Friday, September 2, 2016

Hide and Seek

I'm a huge fan of sugar!  I love sugar in all its various forms- straight up, pure, unadulterated, cane sugar, the 'herbal' natural sugars and even the sugar substitutes.  Corn that too! Sugar makes everything better! I love to sugar coat my life.

I have made sugar coating my life an art form really...I've been doing it for decades and it really has worked out well.  It worked especially well when my kids got sick when they were little, when I could still manage their life for them and everything was made better with ice cream, match box cars and new barbie dolls.

Until recently...

I avoid writing because I have seemingly run out of sweet things to say.  I have lost my perspective and I have had to come to the uncomfortable conclusion that life for this little weary family is hard and even bitter- I would be happy saying it is bittersweet because even a little bittersweet isn't bad.

The low blows are happening at alarming rates.  There are blessings too...don't get me wrong but even those are becoming hard to pick out from the line up of intruding problems.  It never use to be so hard to see the blessings.  Now, they come disguised.  The kids are getting tired of the way I try to sell them on the blessings- like a bottle of Snake Oil with huge promises.  You can't blame a mom for trying to feed them a steady diet of hope when all they have been noshing on is despair.

"Look at that!! We didn't lose one single sock in the washer today!"  That is about what I get excited at these days.


"Hey, no one lost consciousness today!  You kids rock!"

That is always met with eye rolling- which they are really good at!!

I got the official report on Spencer's 'incident' last week.  I love that they didn't just say he 'died'.  Instead they said, "11:22 the patient was without a blood pressure or a heart rate.  At 11:24 a blood pressure was detected."  It doesn't sound so bad when they put it that way.  Like he just misplaced his blood pressure and heart problem, we found it again in no time!

And that is where part of the problem is.  It was a dramatic moment.  For me.  For Spencer.  For all of us.  The few people who have heard of our tale say things like- "Well, he's okay now."  and while I realize that is the obvious thing to say and the well meant thing to say, he is not okay.  Not one part of what happened was okay. It wasn't okay last week and it's not okay this week.  And so there is this huge gap between what each of us are feeling and how people around us respond.  A complete disconnect, a different realm and a total breakdown in communication and that, in some ways, feels even harder than the actual event.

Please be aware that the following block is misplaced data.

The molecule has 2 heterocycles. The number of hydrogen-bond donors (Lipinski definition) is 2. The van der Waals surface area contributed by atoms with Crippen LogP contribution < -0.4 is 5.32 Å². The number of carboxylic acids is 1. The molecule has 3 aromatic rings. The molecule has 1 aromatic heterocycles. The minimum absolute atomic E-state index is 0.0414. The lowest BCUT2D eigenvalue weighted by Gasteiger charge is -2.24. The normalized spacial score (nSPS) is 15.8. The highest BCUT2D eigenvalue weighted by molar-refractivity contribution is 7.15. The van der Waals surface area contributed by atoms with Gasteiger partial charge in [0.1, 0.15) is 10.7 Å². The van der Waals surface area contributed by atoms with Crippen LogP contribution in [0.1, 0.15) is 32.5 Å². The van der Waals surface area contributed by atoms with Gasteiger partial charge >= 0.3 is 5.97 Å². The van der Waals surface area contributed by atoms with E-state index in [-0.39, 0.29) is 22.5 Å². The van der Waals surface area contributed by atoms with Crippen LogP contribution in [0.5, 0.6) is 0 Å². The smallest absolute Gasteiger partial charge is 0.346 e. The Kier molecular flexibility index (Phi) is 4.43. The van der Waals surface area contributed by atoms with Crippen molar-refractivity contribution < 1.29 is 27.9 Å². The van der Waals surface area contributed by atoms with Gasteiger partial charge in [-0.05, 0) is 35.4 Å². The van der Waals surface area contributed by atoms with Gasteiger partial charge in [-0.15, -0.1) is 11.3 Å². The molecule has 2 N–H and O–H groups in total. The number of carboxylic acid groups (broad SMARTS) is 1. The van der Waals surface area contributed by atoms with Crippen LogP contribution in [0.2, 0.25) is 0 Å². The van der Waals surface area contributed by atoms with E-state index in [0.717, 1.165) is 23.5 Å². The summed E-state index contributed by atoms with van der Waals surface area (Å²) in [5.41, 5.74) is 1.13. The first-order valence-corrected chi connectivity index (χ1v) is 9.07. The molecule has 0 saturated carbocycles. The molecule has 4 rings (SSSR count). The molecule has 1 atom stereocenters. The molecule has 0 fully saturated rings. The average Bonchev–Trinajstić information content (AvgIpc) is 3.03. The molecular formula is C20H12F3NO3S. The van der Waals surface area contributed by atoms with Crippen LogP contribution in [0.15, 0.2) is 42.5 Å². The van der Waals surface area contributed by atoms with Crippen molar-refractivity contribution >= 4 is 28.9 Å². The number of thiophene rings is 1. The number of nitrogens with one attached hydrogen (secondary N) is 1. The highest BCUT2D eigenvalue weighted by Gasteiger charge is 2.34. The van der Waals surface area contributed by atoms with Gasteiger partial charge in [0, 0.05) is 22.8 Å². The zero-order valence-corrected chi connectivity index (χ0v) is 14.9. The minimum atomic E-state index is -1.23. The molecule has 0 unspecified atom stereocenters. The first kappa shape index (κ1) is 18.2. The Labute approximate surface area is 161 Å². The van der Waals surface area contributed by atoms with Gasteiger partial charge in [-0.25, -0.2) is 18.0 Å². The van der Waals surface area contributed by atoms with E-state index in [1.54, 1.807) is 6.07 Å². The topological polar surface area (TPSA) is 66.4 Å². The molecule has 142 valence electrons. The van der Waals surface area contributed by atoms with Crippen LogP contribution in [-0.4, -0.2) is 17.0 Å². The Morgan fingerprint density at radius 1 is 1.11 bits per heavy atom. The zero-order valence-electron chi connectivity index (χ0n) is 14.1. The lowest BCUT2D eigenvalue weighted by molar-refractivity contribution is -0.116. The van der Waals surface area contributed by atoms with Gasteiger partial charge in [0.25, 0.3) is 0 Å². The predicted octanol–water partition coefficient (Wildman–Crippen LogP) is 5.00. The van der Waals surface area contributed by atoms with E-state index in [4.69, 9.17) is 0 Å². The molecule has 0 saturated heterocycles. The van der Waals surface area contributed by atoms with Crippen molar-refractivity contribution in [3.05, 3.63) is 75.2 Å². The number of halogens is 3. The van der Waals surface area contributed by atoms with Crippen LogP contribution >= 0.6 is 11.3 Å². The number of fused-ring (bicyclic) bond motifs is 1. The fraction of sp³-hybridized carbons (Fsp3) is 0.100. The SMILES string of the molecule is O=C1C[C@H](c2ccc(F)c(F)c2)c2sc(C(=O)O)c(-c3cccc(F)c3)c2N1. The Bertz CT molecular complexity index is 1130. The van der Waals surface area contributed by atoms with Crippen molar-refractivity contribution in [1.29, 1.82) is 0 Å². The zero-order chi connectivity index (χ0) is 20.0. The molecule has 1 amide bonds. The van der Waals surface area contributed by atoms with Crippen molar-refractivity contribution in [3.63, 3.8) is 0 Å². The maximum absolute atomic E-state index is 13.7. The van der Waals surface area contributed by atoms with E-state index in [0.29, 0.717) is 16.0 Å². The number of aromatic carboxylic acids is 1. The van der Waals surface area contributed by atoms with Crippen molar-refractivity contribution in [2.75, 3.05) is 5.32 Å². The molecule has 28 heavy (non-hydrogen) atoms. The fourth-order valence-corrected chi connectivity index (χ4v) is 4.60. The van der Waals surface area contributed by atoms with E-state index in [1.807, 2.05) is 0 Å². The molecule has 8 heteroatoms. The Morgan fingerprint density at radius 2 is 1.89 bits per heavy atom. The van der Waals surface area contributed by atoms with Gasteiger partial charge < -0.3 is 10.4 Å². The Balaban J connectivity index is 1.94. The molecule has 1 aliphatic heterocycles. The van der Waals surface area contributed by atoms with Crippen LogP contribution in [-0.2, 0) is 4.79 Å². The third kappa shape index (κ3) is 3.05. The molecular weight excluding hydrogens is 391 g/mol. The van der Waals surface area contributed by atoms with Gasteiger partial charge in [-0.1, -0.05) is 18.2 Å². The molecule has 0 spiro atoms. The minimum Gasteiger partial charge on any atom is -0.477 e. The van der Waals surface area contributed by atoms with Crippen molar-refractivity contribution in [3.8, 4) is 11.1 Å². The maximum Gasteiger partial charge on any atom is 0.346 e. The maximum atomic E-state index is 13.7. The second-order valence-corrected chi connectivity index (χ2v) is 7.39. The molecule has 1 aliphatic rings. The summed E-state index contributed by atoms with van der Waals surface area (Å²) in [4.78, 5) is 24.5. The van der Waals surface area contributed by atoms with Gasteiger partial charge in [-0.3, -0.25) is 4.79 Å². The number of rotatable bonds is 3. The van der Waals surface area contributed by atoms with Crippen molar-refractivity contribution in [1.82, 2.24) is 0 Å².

Not only is this the case from outside of our home but even with me!  I don't know how to treat Spencer.  I don't know if I should act the way I feel inside or do what I always do and sugar coat it and say things like, "Well, at least it happened in the hospital and not while you were driving!"  You know, come up with all these other observations, which really only serves to distract from the one thing that feels terrifying and too big to approach.  So, then Spencer feels a disconnect too and this in- congruence is mind numbing and it doesn't validate his complete fear and overwhelm either.

So, we in a fumble, not very good at life right now.  We are stumbling and tripping over ourselves and there is an undercurrent of despair and extreme fatigue both physically and mentally.  And every time he leaves my sight, my insides churn but I know I have to keep him in God's hands and trust that he will be taken care of.  So, it's business as usual.

Last night, along with the final reports came the final diagnosis- basically, Spencer's natural 'pacemaker' is failing to respond to his heart needs properly.  He also has what they call an ST Elevation and Early Polarization.  This condition is the one you see on an MSN headline when the seemingly healthy young adult drops dead on the basketball court- sudden cardiac arrest.  It is the worst of the electrical heart problems a person can face.  Spencer has that.  Can they fix it...not sure.  Our pacemaker consult is still 2 weeks away!!

Sam's heart is struggling too- more increased pressure in the right side.  We have watched this steadily increase over the past two years.

The most frustrating news of all?  Both Spencer and Samuel's immune system panel came back looking as bad and worse than Shelbie!  We are waiting for our Immunology consult for the boys but I am assuming they will both have to start the same transfusions each week that Shelbie does!!  All that to the tune of nearly $40,000 a month!!!

Let that sink in...$40,000 a month to give my kids a little better quality of life. I am a little worried and overwhelmed.  It's getting harder to see how I can keep doing this.

The blessings are there...just hard to find like a really good game of Hide and Seek.  I'd like to say I will keep playing but honestly, some days are hard.  Some moments are harder.  I sure hope that this heaviness lifts soon.